This code is the key to solving problems 18 and 67 of Project Euler.
Problem 18
Ans: 1074
Problem 67
Ans: 7273

Collatz Conjecture — What You Need to Know

Like many of my previous posts, this post too has something to do with a Project Euler problem. Here’s a sketch of the Colatz Conjecture.

The following iterative sequence is defined for the set of positive integers:

n → n/2 (n is even)
n → 3n + 1 (n is odd)

Using the rule above and starting with 13, we generate the following sequence:

13 → 40 → 20 → 10 → 5 → 16 → 8 → 4 → 2 → 1

So basically, it’s just this. Take any natural number n. If n is even, divide it by 2 to get n / 2. If n is odd, multiply it by 3 and add 1 to obtain 3n + 1. Repeat the process indefinitely. The conjecture is that no matter what number you start with, you will always eventually reach 1. The property has aptly been called oneness! But perhaps oneness has its pitfalls too…

If the conjecture is false, it can only be because there is some starting number which gives rise to a sequence that does not contain 1. Such a sequence might enter a repeating cycle that excludes 1, or increase without bound. No such sequence has been found.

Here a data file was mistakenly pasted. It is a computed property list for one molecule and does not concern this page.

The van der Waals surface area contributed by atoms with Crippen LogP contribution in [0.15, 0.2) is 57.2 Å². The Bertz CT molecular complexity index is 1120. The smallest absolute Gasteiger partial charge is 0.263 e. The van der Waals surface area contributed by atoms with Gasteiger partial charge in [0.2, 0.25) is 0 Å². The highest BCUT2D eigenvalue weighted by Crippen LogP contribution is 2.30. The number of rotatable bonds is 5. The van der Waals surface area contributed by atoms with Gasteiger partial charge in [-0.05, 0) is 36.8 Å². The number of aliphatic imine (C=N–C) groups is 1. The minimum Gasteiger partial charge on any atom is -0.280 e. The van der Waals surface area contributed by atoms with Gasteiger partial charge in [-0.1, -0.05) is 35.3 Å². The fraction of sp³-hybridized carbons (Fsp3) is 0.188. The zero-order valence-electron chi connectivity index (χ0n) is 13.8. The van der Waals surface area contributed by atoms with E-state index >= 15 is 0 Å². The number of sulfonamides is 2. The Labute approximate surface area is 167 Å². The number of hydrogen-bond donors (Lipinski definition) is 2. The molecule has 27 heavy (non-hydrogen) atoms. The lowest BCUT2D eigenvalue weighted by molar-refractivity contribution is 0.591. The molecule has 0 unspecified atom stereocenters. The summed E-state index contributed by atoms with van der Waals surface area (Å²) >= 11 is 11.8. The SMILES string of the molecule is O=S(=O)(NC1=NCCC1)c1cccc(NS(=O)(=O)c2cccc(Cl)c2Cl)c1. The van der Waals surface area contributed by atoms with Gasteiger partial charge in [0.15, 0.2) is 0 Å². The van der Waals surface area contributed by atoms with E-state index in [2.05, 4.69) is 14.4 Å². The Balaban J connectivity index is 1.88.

Question
It can be seen that the sequence:
13 → 40 → 20 → 10 → 5 → 16 → 8 → 4 → 2 → 1
contains 10 terms. Although it has not been proved yet (Collatz Problem), it is thought that all starting numbers finish at 1. Which starting number, under one million, produces the longest chain?

NOTE: Once the chain starts the terms are allowed to go above one million.

HUGE HINT:

Histogram of stopping times for the numbers 1 to 100 million. Stopping time is on the x axis, frequency on the y axis.

Approach 1 (A naïve, but straigh forward method)

Approach 2 (Smart, quick method that uses dynamic programming with the help of dictionaries)

I couldn’t help appreciate the elegance of the second algorithm. It’ll be well worth perusing if you don’t get it at one go. [Hint: It keeps track of the number of terms of a particular sequence as values assigned to keys of a Python dictionary]

Ans: 837799

Large sum — Project Euler (Problem 13)

This isn’t much of a problem really, but since I’m posting solutions to all the Project Euler problems I solve, I’ve been OCD’d into posting this one too. Besides, it illustrates the simplifying power of Python as a language?

Anyway… here’s the problem:

Work out the first ten digits of the sum of the following one-hundred 50-digit numbers:

 37107287533902102798797998220837590246510135740250
46376937677490009712648124896970078050417018260538
74324986199524741059474233309513058123726617309629
91942213363574161572522430563301811072406154908250
23067588207539346171171980310421047513778063246676
89261670696623633820136378418383684178734361726757
28112879812849979408065481931592621691275889832738
44274228917432520321923589422876796487670272189318
47451445736001306439091167216856844588711603153276